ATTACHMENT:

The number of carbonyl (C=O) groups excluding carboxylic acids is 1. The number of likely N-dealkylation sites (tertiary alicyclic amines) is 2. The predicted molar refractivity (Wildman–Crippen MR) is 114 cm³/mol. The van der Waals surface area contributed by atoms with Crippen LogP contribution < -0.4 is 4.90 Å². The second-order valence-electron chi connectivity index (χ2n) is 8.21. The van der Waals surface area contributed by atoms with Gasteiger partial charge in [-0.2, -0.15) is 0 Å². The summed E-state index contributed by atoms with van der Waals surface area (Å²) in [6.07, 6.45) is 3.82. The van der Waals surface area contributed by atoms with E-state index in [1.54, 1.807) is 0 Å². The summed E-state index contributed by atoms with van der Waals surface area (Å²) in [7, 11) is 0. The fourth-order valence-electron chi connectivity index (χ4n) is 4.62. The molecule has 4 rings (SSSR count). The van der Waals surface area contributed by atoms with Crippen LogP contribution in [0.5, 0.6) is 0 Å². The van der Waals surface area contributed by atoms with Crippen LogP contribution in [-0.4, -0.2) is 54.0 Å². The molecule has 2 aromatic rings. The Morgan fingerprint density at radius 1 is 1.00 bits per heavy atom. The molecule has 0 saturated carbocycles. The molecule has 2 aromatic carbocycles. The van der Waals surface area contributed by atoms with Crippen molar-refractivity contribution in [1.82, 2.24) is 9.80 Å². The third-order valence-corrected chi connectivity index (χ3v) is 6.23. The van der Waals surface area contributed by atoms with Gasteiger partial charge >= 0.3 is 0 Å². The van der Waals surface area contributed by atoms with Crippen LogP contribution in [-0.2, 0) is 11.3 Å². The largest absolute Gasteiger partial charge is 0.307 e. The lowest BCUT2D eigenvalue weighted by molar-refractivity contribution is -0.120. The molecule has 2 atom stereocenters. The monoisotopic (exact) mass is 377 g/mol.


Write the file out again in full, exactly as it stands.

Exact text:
The number of carbonyl (C=O) groups excluding carboxylic acids is 1. The number of likely N-dealkylation sites (tertiary alicyclic amines) is 2. The predicted molar refractivity (Wildman–Crippen MR) is 114 cm³/mol. The van der Waals surface area contributed by atoms with Crippen LogP contribution < -0.4 is 4.90 Å². The second-order valence-electron chi connectivity index (χ2n) is 8.21. The van der Waals surface area contributed by atoms with Gasteiger partial charge in [-0.2, -0.15) is 0 Å². The summed E-state index contributed by atoms with van der Waals surface area (Å²) in [6.07, 6.45) is 3.82. The van der Waals surface area contributed by atoms with E-state index in [1.54, 1.807) is 0 Å². The summed E-state index contributed by atoms with van der Waals surface area (Å²) in [7, 11) is 0. The fourth-order valence-electron chi connectivity index (χ4n) is 4.62. The molecule has 4 rings (SSSR count). The van der Waals surface area contributed by atoms with Crippen LogP contribution in [0.5, 0.6) is 0 Å². The van der Waals surface area contributed by atoms with Crippen LogP contribution in [-0.4, -0.2) is 54.0 Å². The molecule has 2 aromatic rings. The Morgan fingerprint density at radius 1 is 1.00 bits per heavy atom. The molecule has 0 saturated carbocycles. The molecule has 2 aromatic carbocycles. The van der Waals surface area contributed by atoms with Crippen molar-refractivity contribution in [1.82, 2.24) is 9.80 Å². The third-order valence-corrected chi connectivity index (χ3v) is 6.23. The van der Waals surface area contributed by atoms with Gasteiger partial charge >= 0.3 is 0 Å². The van der Waals surface area contributed by atoms with Crippen LogP contribution in [-0.2, 0) is 11.3 Å². The largest absolute Gasteiger partial charge is 0.307 e. The lowest BCUT2D eigenvalue weighted by molar-refractivity contribution is -0.120. The molecule has 2 atom stereocenters. The monoisotopic (exact) mass is 377 g/mol.